Based upon recorded history, we do not know the name of the first white person who ever looked over the area now known as the City of Norton. We do know the Mound Builders traversed most of this part of Ohio, even before the American Indians. They have left their trademarks in many parts of Northern Ohio in the form of their earthen mounds. An Indian tribe called the Eries are among the earliest Indian tribes recorded as having roamed over much of Northern Ohio. Indian tribes could travel along the shores of Lake Erie much easier than through the dense forests which covered much of the Ohio country. In their travel, the Indians could paddle up the Cuyahoga River south to the ridge of the Great Divide, later known as Portage Path, from which they carried their canoes across the divide to the head of the Tuscarawas River. It was only a few miles from the Cuyahoga to the Tuscarawas River and once on this stream, they could paddle a canoe on down to the Muskingum, then to the Ohio River which followed on to the Mississippi and thence to the Gulf of Mexico. Since the Tuscarawas River starts at the southern edge of Norton, parts of our present Village were probably traversed by many fur traders and explorers.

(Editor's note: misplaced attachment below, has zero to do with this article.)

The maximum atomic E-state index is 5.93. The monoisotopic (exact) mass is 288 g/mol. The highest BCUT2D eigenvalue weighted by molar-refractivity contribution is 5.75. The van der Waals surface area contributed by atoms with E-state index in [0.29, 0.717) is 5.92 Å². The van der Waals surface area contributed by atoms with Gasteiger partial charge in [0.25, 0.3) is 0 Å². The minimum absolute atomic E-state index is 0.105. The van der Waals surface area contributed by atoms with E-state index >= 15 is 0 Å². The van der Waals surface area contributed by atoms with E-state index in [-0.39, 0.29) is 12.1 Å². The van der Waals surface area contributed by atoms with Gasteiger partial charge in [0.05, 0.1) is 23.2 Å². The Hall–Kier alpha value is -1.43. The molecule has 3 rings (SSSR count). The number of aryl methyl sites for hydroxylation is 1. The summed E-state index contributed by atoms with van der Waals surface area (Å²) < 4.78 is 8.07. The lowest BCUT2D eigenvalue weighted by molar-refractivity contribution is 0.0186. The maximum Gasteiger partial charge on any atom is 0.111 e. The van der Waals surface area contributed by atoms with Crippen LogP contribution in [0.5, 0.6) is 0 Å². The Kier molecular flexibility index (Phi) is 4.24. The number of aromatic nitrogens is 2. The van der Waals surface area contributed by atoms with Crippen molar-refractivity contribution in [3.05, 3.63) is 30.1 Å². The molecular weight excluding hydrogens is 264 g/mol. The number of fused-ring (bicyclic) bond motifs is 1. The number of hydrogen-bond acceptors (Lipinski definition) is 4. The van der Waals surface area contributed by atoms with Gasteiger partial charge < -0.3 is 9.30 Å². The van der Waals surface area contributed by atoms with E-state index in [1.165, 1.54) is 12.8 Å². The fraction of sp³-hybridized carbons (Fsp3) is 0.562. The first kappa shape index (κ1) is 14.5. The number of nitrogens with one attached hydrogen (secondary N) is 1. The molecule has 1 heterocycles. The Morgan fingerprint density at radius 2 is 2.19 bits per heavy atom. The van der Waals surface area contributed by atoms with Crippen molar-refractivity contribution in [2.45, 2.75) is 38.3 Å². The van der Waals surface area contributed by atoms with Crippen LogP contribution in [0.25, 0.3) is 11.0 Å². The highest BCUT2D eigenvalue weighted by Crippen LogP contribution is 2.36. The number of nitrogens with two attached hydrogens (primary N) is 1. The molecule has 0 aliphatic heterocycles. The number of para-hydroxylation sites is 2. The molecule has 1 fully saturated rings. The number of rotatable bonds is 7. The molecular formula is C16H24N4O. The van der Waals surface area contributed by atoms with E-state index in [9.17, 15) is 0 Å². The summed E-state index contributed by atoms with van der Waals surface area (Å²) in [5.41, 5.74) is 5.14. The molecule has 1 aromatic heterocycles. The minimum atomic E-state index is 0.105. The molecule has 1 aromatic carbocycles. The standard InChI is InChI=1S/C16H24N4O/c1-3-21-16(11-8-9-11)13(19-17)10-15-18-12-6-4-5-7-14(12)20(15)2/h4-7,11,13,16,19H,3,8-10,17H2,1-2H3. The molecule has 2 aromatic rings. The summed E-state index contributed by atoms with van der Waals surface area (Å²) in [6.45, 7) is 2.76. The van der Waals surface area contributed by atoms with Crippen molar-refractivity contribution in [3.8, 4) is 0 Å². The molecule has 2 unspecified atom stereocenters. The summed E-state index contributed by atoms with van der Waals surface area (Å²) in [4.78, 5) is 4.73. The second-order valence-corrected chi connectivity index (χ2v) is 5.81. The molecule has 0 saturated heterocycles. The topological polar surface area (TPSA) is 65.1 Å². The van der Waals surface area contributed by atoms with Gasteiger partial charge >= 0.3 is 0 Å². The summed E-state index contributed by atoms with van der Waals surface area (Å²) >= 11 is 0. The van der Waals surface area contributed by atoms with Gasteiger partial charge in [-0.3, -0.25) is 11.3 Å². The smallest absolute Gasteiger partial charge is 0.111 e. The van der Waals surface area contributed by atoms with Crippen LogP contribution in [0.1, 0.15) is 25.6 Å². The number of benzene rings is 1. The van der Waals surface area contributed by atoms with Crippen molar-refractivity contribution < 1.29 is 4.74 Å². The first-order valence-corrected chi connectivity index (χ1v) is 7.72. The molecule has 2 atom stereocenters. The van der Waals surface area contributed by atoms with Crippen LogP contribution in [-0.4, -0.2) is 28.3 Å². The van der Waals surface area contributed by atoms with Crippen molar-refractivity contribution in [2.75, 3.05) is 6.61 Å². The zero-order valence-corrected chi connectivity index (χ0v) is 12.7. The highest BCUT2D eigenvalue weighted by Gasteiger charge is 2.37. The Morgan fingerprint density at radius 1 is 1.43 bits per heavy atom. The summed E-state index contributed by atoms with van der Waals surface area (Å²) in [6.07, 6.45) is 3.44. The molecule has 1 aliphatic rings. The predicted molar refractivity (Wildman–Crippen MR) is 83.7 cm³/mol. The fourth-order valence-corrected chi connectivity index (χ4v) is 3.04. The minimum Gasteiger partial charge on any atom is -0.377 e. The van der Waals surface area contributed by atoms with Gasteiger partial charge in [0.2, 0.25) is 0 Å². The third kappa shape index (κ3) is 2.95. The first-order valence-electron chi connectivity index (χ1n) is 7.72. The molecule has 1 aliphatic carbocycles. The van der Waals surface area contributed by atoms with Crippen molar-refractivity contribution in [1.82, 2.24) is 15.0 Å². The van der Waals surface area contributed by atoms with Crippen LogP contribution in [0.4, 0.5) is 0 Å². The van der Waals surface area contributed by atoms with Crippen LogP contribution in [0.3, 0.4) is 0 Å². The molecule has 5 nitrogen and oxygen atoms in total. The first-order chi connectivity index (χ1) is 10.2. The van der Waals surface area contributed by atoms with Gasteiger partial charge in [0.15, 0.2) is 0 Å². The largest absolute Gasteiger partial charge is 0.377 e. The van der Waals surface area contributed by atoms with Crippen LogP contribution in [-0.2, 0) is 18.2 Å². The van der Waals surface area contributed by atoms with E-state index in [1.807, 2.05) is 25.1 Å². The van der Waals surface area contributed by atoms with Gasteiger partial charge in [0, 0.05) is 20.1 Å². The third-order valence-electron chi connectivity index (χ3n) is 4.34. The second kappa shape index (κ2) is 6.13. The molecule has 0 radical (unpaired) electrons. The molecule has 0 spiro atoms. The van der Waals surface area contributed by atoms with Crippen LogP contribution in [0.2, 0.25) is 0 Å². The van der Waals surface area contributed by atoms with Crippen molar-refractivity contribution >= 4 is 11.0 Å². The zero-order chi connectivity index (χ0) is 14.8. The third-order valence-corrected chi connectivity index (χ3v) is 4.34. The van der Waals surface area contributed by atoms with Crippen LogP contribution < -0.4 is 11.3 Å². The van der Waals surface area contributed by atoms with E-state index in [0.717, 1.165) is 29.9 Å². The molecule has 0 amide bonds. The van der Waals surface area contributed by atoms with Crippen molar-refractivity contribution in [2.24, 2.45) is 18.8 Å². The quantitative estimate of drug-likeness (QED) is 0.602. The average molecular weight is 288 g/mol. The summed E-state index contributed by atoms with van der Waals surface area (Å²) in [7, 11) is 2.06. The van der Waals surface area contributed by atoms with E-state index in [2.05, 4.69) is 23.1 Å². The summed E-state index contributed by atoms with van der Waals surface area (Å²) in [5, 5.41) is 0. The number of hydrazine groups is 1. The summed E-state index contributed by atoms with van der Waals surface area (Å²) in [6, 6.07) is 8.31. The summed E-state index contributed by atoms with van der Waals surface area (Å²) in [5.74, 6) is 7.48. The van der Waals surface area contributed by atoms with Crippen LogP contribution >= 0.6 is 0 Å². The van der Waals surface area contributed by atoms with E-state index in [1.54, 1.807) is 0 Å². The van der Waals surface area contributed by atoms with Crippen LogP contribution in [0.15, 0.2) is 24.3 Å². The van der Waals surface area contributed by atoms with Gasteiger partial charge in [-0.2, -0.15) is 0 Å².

The great explorer DeSalle, who made a trip from Lake Erie up to the Cuyahoga River, then across the divide to the Tuscarawas and south through the Ohio Country in 1669, could be the first white man who ever saw a part of our territory. DeSalle reported to France about the wonderful lands south of Lake Erie stretching southward to the Ohio River.
Recorded information points out that our present City was founded on some of the finest lands in what was later called the Western Reserve.